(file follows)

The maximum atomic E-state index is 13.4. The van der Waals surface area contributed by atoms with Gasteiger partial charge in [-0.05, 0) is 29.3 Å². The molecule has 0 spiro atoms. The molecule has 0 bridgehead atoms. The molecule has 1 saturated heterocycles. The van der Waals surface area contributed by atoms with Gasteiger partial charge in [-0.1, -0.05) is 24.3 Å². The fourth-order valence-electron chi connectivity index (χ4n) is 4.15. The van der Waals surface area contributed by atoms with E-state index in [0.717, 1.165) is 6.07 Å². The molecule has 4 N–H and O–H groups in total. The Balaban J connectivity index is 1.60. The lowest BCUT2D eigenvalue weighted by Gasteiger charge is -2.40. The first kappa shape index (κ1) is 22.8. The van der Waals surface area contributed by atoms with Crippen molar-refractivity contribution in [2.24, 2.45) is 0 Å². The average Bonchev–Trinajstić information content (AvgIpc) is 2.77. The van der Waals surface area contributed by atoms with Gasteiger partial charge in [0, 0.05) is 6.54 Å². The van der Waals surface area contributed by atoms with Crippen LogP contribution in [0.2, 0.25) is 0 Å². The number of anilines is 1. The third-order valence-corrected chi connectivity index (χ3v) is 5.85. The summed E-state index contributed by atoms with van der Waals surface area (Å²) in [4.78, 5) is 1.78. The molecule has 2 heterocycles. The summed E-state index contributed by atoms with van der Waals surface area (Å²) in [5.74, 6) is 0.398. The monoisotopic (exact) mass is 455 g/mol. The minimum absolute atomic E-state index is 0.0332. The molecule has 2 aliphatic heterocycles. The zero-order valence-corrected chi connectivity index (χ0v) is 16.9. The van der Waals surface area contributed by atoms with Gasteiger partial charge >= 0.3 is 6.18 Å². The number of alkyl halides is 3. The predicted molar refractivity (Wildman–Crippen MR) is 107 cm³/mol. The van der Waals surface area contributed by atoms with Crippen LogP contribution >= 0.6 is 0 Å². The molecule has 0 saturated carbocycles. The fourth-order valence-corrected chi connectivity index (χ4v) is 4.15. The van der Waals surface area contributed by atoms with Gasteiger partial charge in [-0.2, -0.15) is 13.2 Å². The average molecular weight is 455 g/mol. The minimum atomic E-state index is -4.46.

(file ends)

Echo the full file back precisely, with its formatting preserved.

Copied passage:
The maximum atomic E-state index is 13.4. The van der Waals surface area contributed by atoms with Gasteiger partial charge in [-0.05, 0) is 29.3 Å². The molecule has 0 spiro atoms. The molecule has 0 bridgehead atoms. The molecule has 1 saturated heterocycles. The van der Waals surface area contributed by atoms with Gasteiger partial charge in [-0.1, -0.05) is 24.3 Å². The fourth-order valence-electron chi connectivity index (χ4n) is 4.15. The van der Waals surface area contributed by atoms with E-state index in [0.717, 1.165) is 6.07 Å². The molecule has 4 N–H and O–H groups in total. The Balaban J connectivity index is 1.60. The lowest BCUT2D eigenvalue weighted by Gasteiger charge is -2.40. The first kappa shape index (κ1) is 22.8. The van der Waals surface area contributed by atoms with Crippen molar-refractivity contribution in [2.24, 2.45) is 0 Å². The average Bonchev–Trinajstić information content (AvgIpc) is 2.77. The van der Waals surface area contributed by atoms with Gasteiger partial charge in [0, 0.05) is 6.54 Å². The van der Waals surface area contributed by atoms with Crippen LogP contribution in [0.2, 0.25) is 0 Å². The number of anilines is 1. The third-order valence-corrected chi connectivity index (χ3v) is 5.85. The summed E-state index contributed by atoms with van der Waals surface area (Å²) in [4.78, 5) is 1.78. The molecule has 2 heterocycles. The summed E-state index contributed by atoms with van der Waals surface area (Å²) in [5.74, 6) is 0.398. The monoisotopic (exact) mass is 455 g/mol. The minimum absolute atomic E-state index is 0.0332. The molecule has 2 aliphatic heterocycles. The zero-order valence-corrected chi connectivity index (χ0v) is 16.9. The van der Waals surface area contributed by atoms with Gasteiger partial charge >= 0.3 is 6.18 Å². The number of alkyl halides is 3. The predicted molar refractivity (Wildman–Crippen MR) is 107 cm³/mol. The van der Waals surface area contributed by atoms with Crippen LogP contribution >= 0.6 is 0 Å². The molecule has 0 saturated carbocycles. The fourth-order valence-corrected chi connectivity index (χ4v) is 4.15. The van der Waals surface area contributed by atoms with Gasteiger partial charge in [-0.2, -0.15) is 13.2 Å². The average molecular weight is 455 g/mol. The minimum atomic E-state index is -4.46.